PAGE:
World stocks headed for their fifth weekly loss out of the past six on Friday, depressed by concerns about a slowing global economy and by Europe's ongoing struggle to control Greek debt.
The euro slipped against the dollar despite the European Central Bank's all-but-official confirmation that it will raise interest rates in July.
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Brent oil hit a five week high and U.S. crude was over $120 a barrel in the aftermath of OPEC's failure to agree an output hike.
MSCI's all-country world stock index was down a quarter of a percent, losing more than 6 percent over six weeks and gaining only 1.5 percent for the year to date.
Some worries about the state of the world economy were assuaged on Thursday by better-than-expected U.S. trade deficit data, which may imply stronger second-quarter growth than expected.
But the higher oil price, euro zone debt troubles and a generally defensive stance by many investors pull stocks lower.
"Even though in our base scenario we still believe that this is a temporary slowdown and that economic growth will pick up later in the year, the markets will continue to be nervous and volatile in the meantime," said Philippe Gijsels, head of research at BNP Paribas Fortis Global Markets in Brussels.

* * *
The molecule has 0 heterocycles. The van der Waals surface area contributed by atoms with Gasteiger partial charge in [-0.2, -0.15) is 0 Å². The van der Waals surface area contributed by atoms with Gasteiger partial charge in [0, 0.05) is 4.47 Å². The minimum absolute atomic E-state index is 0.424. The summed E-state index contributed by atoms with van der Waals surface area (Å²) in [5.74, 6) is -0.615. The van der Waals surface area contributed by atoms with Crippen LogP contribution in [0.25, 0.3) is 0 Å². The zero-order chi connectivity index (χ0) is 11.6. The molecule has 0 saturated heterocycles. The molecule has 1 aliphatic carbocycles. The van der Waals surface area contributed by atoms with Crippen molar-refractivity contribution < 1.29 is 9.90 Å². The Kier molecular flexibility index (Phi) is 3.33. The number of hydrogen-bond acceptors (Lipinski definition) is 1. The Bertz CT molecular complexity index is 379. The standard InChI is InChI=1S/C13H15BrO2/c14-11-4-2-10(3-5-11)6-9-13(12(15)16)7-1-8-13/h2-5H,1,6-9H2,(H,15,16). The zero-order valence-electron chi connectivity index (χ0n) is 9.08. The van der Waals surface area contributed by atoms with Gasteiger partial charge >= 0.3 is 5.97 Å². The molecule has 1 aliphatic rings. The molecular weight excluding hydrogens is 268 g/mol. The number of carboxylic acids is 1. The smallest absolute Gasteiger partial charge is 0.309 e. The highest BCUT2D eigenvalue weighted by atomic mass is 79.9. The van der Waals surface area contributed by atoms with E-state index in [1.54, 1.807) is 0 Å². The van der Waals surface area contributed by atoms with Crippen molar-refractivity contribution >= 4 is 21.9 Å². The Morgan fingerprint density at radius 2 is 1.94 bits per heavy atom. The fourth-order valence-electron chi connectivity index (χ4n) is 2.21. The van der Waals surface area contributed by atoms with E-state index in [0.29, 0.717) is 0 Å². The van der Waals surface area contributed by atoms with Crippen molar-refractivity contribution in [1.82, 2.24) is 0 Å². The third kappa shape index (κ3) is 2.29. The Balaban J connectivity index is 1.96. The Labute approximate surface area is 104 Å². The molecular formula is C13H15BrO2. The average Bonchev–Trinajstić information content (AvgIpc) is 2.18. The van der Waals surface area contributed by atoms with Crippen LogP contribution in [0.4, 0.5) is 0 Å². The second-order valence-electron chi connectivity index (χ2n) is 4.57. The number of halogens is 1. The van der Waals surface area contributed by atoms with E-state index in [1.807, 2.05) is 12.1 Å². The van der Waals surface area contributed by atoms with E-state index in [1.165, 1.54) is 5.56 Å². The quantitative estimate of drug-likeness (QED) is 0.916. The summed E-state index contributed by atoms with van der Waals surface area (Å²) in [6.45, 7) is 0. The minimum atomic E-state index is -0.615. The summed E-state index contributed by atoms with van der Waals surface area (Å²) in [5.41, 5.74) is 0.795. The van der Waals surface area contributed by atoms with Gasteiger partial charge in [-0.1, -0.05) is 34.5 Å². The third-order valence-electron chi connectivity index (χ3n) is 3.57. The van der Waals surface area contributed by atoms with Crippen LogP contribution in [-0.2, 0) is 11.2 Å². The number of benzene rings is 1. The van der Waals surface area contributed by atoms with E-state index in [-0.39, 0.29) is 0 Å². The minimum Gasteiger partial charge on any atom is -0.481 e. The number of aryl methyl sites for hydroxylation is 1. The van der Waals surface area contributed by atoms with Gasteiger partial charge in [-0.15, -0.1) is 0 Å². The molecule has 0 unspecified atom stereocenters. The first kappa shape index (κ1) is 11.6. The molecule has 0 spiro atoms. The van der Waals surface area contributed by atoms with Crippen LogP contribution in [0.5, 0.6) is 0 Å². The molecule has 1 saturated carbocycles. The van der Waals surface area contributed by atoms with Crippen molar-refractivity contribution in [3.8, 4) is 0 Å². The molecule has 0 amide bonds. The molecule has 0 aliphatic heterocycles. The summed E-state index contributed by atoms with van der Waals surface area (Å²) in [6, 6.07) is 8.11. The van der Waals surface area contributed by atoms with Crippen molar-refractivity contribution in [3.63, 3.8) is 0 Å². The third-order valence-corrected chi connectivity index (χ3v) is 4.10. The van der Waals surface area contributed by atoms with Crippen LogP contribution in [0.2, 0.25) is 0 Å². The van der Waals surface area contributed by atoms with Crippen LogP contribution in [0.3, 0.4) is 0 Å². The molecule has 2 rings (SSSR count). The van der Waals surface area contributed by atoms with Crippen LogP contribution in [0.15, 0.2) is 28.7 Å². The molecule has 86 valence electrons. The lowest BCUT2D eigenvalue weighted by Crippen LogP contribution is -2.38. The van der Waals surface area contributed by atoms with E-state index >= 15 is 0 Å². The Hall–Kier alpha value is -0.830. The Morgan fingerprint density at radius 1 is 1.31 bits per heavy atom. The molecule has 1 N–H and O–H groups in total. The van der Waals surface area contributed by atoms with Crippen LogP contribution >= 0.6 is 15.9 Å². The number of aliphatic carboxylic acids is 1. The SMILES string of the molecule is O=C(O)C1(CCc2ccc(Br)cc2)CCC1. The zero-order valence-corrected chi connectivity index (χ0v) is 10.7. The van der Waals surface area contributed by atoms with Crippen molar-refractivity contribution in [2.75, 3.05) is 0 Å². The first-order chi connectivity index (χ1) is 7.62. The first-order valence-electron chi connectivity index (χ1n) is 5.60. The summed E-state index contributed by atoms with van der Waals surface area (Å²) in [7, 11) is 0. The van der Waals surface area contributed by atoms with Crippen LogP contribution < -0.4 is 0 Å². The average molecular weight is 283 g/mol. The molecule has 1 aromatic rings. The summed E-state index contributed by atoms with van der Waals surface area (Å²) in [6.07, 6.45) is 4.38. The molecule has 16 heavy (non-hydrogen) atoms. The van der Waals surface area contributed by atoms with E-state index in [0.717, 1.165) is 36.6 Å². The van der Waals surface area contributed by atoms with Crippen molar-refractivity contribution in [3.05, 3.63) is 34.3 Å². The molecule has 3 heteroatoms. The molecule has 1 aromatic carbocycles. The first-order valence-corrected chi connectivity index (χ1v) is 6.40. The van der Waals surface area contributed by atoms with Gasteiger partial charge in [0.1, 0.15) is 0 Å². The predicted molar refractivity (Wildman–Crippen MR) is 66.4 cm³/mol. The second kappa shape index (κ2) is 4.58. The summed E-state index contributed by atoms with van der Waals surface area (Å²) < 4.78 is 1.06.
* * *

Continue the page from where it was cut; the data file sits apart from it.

Stresses in the euro zone remained firmly in place, despite moves by Greece to institute a new austerity plan and some progress among euro zone leaders to agree a new bail out.
The FTSEurofirst 300 stock index was down 0.4 percent. Earlier Japan's Nikkei closed up half a percent.
The euro struggled to keep its footing as the worries about debt problems overwhelmed any support from a likely interest rate rise by the European Central Bank next month.
"The image of European policymakers and the ECB standing toe to toe on this particular issue is something investors find deeply unsettling," said Michael Derks, chief strategist at FXPro.
The euro was down a third of a percent at $1.4456.
Core euro zone debt was generally a bit stronger, but there was more pressure on the periphery.
The premium investors demand to hold Spanish and other lower-rated government bonds rather than benchmark German Bunds rose.
The Spanish/German 10-year government bond yield spread rose 10 basis points to 252 basis points, the equivalent Italian spread was 6 bps wider on the day at 184.
(Additional reporting by Atul Prakash and Nia Williams; Editing by Toby Chopra)
(This story is corrected to show U.S. oil price in paragraph 3 to over $102, not over $120)